© Lisa F. Young | Dreamstime.com
Whenever I went to see my grandmother in her nursing home and my visit coincided with a guest musician playing in the activity room, she insisted that we go. She loved these events, and I loved them too. It was cheering to see the room light up as residents came to life, bobbing their heads in time with the music, singing along to the lyrics, smiling when they heard their favorites, and shouting out requests in between songs. These were the times I saw the most joy in the residents, including my grandmother, and it was heartwarming. But is the use of music in nursing homes just a way to bring joy to the residents, or does music have more profound impacts than that? In particular, does music affect memory, and is music therapy effective in treating dementia patients? Research supports the use of music therapy as one of the effective activities for dementia patients.
Music and the Brain
As we listen to or perform music, neural pathways all over our brain light up. In fact, nearly ever region of the brain is involved in musical activities. Music stimulates connections between both sides of the brain and activates brain areas associated with emotional, cognitive, and memory processing.
Music Therapy for Dementia
Music therapy should be considered as one of the more effective activities for dementia patients. In music therapy, patients may be asked to listen to, perform, compose, or improvise music. This can include anything from listening in on a concert to attending a group sing-along. This kind of therapy can affect emotions, stimulate cognitive functioning, and help with memory, as well. And it does so without medications that can be risky to use.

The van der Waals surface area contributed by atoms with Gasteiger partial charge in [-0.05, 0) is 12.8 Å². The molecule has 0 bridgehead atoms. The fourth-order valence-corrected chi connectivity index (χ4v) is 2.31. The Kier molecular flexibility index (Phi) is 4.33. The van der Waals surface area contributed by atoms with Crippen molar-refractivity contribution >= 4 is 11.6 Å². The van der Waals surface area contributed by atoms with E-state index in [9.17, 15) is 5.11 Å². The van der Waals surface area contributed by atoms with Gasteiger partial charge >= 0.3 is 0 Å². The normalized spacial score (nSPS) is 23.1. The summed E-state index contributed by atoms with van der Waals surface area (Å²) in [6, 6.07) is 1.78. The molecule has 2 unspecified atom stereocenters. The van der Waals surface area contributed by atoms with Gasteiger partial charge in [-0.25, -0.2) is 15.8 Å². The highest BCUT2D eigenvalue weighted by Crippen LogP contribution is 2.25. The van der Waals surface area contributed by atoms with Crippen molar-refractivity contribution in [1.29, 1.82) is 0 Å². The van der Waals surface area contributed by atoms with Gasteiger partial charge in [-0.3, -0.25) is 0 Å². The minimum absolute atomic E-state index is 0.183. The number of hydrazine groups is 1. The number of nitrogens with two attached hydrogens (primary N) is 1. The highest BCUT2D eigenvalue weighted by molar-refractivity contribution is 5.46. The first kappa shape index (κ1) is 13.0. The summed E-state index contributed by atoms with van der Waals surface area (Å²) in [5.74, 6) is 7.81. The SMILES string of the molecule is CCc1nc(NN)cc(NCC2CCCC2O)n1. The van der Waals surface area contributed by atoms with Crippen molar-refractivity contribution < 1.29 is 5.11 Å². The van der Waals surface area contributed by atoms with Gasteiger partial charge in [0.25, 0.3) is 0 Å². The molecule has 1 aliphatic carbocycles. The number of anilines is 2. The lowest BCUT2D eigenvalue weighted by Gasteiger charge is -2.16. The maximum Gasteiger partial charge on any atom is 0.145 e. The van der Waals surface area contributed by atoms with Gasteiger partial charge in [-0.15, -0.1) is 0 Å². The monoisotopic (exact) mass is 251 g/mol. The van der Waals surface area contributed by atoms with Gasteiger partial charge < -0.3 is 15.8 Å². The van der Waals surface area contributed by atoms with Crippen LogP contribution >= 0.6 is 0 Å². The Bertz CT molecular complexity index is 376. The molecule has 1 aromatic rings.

Does Music Affect Memory in Dementia Patients?
In many patients with dementia and Alzheimer’s disease, memories related to music can far outlast other memories, and listening to music can stimulate the recollection of autobiographical memories and enhance verbal memory, as well. In some cases, patients with dementia will be able to recognize emotions through listening to music, even when they can no longer do so through voices or facial expression. In late stages of the disease when it becomes difficult to form words and sentences, listening to music may make it easier to overcome these kinds of language deficits. In one small study, singing familiar songs elicited conversation between patients as well as recall of memories.
Music Improves Mood and Behavior as Well
Listening to music helps more than just memory. In patients with dementia, music therapy can help to decrease depression, anxiety, and agitation, while improving cognitive function, quality of life, language skills, and emotional well-being.[3,4,5]
One study found that when music was played in the background, patients with dementia showed increased positive behaviors such as smiling and talking, and decreased negative behaviors like agitation and aggression towards others. In another, music therapy sessions of one hour twice a week for eight weeks resulted in an improved emotional state, reduced behavioral problems, and reduced caregiver distress.
If you or someone you know is suffering from memory loss or has dementia or Alzheimer’s disease, you may consider music therapy as a treatment option. Certified music therapists are trained to use specific techniques to help patients with dementia.
This article was originally published in 2015. It is regularly updated.